13 QCIPA review cont’d Information may only be disclosed for limited purposes: To management for quality of care purposes By management to employees/consultant for quality of care purposes To eliminate or reduce significant risk of serious bodily harm to persons To patient: facts learned in review, changes made as result

14 QCIPA review cont’d “quality of care information” does not include, information in a patient’s medical record information contained in a record that is required by law to be created or to be maintained facts contained in a record of an incident which are not recorded in the patient’s chart the fact that a quality of care committee met or conducted a review when the meeting or review took place

15 Options for conducting a quality review: 2- Quality review outside of QCIPA There are reasons for/against reviewing patient safety events through QCIPA, may be case-specific May still be able to claim “quality assurance privilege” Advantage: can be waived Disadvantage: won’t know prospectively whether privilege applies **Confidentiality is essential for claim of quality assurance privilege**

16 Quality reviews – Best practices Centralize record-keeping Label documents clearly as confidential & privileged, to be used only for patient safety purposes No dissemination outside of patient safety work Confidentiality statement at outset of review meetings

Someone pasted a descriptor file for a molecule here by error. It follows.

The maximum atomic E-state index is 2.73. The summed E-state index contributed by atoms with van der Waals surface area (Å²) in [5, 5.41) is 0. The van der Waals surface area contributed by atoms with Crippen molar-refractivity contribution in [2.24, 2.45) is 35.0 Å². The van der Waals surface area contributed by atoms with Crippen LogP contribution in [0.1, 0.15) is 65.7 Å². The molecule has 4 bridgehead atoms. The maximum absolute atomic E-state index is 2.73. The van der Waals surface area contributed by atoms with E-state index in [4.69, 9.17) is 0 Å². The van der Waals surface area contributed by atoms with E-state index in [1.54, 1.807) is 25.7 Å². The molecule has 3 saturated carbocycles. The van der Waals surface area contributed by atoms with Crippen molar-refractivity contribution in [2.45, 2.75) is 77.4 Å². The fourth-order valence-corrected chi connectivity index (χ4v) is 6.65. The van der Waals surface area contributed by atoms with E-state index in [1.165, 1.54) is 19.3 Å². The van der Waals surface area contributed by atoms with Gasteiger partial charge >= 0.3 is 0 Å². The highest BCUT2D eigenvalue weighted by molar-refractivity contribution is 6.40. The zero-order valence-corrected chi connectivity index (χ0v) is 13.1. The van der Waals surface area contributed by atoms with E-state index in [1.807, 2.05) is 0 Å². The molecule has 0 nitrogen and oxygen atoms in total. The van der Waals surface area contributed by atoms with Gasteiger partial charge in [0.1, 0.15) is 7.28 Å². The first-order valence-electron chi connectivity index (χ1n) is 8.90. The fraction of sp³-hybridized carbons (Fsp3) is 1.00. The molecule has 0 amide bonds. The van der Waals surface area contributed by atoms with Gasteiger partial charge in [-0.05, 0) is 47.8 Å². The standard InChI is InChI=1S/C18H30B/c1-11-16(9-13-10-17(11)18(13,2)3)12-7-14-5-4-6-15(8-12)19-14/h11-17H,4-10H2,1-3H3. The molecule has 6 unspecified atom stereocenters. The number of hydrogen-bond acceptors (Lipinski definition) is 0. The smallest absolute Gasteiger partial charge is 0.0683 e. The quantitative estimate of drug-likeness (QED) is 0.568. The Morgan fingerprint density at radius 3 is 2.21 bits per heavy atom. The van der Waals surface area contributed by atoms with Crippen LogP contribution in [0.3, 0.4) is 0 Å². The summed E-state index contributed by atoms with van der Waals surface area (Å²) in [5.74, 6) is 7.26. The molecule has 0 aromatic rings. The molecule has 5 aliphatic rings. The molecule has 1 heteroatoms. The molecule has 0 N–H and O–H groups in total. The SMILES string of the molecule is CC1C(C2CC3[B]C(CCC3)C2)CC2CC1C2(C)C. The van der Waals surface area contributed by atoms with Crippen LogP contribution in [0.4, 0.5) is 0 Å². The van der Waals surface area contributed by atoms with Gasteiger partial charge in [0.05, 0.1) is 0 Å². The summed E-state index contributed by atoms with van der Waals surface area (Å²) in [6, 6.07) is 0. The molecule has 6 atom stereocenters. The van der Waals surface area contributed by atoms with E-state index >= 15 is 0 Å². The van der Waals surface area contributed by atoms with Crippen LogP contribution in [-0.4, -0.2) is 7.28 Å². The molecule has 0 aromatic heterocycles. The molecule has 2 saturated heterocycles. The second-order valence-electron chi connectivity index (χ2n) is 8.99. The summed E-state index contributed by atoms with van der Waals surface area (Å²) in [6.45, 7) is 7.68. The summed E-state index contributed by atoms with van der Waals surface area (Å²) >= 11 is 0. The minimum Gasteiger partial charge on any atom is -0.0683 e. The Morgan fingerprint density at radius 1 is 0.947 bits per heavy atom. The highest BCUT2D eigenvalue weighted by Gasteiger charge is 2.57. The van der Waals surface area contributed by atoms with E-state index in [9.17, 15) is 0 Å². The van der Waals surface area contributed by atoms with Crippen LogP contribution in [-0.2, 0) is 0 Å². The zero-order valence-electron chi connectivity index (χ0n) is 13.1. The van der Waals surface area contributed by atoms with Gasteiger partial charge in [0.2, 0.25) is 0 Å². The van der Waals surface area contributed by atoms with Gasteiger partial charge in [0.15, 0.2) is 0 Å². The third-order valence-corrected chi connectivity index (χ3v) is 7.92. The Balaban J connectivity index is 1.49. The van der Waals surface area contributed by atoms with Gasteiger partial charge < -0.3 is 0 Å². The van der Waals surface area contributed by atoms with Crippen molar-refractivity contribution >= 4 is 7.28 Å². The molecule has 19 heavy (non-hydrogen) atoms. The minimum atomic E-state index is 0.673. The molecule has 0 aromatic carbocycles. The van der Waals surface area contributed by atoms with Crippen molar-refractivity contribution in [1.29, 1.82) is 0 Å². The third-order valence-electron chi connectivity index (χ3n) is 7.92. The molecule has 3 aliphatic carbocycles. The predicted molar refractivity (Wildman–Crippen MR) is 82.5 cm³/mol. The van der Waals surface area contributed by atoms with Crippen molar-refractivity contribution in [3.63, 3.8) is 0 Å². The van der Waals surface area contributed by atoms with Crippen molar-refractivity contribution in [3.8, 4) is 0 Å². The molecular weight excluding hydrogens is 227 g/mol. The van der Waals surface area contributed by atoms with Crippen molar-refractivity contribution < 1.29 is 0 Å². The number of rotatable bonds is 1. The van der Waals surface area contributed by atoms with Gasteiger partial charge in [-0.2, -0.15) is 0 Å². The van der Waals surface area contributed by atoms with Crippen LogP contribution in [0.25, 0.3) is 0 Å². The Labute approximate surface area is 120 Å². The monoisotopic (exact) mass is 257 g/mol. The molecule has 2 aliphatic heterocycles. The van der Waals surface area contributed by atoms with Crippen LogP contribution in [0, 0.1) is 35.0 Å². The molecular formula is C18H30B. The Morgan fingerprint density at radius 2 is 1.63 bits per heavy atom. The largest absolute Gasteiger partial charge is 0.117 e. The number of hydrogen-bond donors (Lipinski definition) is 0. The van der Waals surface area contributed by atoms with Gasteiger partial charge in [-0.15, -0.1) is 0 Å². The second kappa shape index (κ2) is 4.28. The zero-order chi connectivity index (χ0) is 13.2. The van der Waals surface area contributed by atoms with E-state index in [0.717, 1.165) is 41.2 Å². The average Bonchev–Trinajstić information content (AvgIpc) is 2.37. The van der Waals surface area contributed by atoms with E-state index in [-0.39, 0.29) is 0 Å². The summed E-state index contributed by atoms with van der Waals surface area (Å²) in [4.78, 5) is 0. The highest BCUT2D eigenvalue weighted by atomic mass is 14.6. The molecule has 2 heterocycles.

17 Confidentiality & Privilege Confidentiality and confidential atmosphere important in system reviews Absence of culture of confidentiality = chilling effect on communications necessary for robust patient safety work Unless done under QCIPA, courts will evaluate on a case by case basis whether information is protected by privilege – so either way, confidentiality is key

18 Incident report Often first communication of a patient safety event outside of circle of care Completed proximate to event, before author is able to appreciate all factors that led to event Often completed by a health care provider who is acutely impacted by event

19 Incident report Assume it will be disclosed to the patient in the course of litigation Do not file on patient’s chart Incident reporting form should be structured to elicit relevant factual information Emphasize factual, concise documentation

20 Multi-patient safety incidents “…individual events or a series of related events that injured or increased the risk that many patients would be injured because of health care management. The increased risk was not anticipated by health care professionals, and was not recognized at the time of the incident.” Dudzinski, DM et al. (2010) The Disclosure Dilemma- Large- Scale Adverse Events, New England Journal of Medicine, 363, 978-986 Examples: privacy breach, sterilization failure, infectious disease, food contamination

21 Challenges of a multi-patient incident Typically involves the retrospective detection of a potential harm to multiple patients Often do not know that actual harm has occurred Many/most patients experienced no harm or near miss Pool of potentially affected patients may be very large & may or may not be readily identifiable Probability of harm and its severity will vary on a case by case basis

22 Challenges of a multi-patient incident May be urgent: balance between conducting a timely and thorough risk assessment Risk assessment and notification are resource intensive and multidisciplinary Balancing harm from potential risk with harm from disclosure

23 Should this be disclosed? In multi-patient events Concern that some patients may have been harmed, but usually risk has not yet been assessed/quantified For some/most/all patients, the event did not reach them or the event reached them but did no harm How to decide whether, when and who to notify?